The tide is changing however, with trends within mobile gaming marrying well with the evolution of social: a movement towards more engaging multiplayer content (with clans even creeping down into casual games). Although the mobile markets in China, Korea and Japan have had a significant multiplayer segment for many years now, Western markets are now starting to tending towards a similar equilibrium. This is not being only generated from mobile-only games: large multiplayer AAA PC/Console franchises with established IP are coming down onto mobile (e.g. Call of Duty) whilst the ability to play cross-platform, such as on Fortnite, reduces friction to social gameplay even further, as your mobile becomes just another peripheral to access the game. Game design will start to incorporate more and more social network features as developers try to retain users, the essential component of any multiplayer game.

Enter Bunch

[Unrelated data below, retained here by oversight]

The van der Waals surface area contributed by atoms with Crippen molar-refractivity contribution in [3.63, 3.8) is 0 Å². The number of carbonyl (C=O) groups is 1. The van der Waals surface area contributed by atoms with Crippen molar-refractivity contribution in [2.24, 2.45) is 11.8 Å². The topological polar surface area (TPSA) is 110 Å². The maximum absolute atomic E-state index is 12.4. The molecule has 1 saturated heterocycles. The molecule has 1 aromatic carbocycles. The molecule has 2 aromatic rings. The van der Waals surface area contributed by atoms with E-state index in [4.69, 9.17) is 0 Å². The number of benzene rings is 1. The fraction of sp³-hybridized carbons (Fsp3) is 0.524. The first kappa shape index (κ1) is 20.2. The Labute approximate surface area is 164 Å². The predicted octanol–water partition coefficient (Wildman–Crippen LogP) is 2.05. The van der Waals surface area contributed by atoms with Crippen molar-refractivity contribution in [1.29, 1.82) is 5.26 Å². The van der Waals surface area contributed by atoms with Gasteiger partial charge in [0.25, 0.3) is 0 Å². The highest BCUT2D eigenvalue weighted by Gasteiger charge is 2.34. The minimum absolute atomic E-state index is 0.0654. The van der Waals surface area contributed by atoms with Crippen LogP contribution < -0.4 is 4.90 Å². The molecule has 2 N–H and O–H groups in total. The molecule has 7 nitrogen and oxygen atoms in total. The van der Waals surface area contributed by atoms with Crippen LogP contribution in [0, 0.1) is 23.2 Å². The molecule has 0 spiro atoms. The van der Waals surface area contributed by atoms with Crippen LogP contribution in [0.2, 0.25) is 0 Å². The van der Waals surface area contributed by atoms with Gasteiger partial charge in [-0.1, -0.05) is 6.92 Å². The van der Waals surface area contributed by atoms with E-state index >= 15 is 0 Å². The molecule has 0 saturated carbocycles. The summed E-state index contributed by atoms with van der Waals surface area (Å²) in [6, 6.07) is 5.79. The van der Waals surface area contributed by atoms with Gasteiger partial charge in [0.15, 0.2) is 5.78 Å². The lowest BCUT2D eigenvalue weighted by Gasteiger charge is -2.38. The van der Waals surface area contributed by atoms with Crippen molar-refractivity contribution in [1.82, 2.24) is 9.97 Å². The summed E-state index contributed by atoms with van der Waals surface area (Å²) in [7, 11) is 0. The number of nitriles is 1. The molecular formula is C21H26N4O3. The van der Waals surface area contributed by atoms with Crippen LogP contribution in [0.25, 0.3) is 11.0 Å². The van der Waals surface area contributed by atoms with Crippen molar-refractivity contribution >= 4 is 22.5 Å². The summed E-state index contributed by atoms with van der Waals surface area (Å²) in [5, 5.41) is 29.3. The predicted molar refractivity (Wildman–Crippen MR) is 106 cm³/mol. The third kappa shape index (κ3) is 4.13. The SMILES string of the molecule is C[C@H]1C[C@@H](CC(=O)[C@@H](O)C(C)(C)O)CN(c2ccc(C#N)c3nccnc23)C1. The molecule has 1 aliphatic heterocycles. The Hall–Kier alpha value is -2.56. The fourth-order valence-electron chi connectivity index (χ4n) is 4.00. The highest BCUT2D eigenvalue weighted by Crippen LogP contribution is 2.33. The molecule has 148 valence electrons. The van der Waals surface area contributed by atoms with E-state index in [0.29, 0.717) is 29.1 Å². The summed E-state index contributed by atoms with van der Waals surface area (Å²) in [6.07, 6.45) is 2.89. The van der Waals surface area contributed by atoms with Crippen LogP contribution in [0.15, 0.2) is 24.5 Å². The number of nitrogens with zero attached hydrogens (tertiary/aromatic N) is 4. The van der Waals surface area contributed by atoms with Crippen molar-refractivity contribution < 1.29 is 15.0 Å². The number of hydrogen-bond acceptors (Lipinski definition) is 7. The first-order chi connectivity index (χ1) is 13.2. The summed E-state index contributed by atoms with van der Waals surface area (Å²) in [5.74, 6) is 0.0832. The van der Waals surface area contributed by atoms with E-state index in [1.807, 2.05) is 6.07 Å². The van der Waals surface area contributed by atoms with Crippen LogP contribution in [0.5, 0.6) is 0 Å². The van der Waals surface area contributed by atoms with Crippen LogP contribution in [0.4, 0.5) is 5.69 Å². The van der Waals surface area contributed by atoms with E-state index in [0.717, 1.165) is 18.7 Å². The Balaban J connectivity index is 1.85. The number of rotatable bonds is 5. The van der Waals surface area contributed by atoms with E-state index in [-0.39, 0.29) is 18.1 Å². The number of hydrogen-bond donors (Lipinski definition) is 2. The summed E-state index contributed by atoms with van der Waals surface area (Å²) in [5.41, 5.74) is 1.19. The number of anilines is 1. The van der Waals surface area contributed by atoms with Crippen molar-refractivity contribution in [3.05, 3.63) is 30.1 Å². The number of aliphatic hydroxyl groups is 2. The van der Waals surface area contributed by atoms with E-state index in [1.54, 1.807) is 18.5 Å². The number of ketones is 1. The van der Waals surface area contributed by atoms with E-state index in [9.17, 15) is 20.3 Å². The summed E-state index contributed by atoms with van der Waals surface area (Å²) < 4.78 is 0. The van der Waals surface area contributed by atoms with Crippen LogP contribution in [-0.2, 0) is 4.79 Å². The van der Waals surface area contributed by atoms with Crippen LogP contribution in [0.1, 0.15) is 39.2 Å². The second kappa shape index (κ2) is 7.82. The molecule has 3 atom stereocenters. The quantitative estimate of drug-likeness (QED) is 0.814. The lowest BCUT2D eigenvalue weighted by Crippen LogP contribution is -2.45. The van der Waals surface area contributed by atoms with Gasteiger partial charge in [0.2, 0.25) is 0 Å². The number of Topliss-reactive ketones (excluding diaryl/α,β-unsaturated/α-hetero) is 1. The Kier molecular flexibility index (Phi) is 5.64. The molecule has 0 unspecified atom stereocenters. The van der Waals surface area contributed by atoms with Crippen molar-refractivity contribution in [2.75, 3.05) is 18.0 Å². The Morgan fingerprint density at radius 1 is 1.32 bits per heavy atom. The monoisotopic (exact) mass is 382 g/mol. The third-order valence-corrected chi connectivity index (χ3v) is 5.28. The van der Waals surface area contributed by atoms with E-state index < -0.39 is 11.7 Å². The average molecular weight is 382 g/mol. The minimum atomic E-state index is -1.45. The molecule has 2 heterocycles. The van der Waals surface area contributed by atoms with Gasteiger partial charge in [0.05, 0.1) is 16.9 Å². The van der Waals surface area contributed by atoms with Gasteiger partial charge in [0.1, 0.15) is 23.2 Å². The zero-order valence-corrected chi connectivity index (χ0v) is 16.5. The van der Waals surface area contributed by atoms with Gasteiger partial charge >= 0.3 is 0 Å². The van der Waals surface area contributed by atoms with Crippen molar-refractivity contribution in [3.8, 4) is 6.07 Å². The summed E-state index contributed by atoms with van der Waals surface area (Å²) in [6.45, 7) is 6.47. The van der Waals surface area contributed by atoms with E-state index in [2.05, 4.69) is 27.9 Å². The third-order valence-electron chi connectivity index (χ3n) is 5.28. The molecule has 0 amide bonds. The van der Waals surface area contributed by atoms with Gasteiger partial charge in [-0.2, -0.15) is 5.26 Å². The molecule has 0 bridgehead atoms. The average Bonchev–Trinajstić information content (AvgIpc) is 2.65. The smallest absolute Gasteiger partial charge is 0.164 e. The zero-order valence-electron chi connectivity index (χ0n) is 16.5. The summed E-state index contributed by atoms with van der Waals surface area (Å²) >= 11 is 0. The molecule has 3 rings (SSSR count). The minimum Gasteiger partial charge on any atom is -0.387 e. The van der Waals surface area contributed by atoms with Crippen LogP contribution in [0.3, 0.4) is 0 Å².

Now where does Bunch come into this? It sits at the convergence of these two trends: providing video-enabled chat between friends and providing the next step for social on mobile. For developers who integrate Bunch, it provides improved retention and organic growth, and with deeper integration, can enable new forms of gameplay. For users, they have a virtual space to hang out and play fun games with their friends. The value of Bunch though is greater than the sum of its parts; despite the prevalence of Snapchat, WhatsApp and FaceTime, mobile users tend not to utilise video chat for hanging out, and when they do, functionality is limited to that particular application. Bunch hits at the heart of this problem, and gaming is the nexus for this entry. We spend 3.7 hours a day on our mobiles, and 72% of our mobile spend is devoted to games. Given gaming’s significance, it serves as the prime catalyst for this shift to video. Indeed, this does not stop players from hanging out outside of the game. Games are the attractions, but Bunch can provide the social square. And that is where the opportunity lies.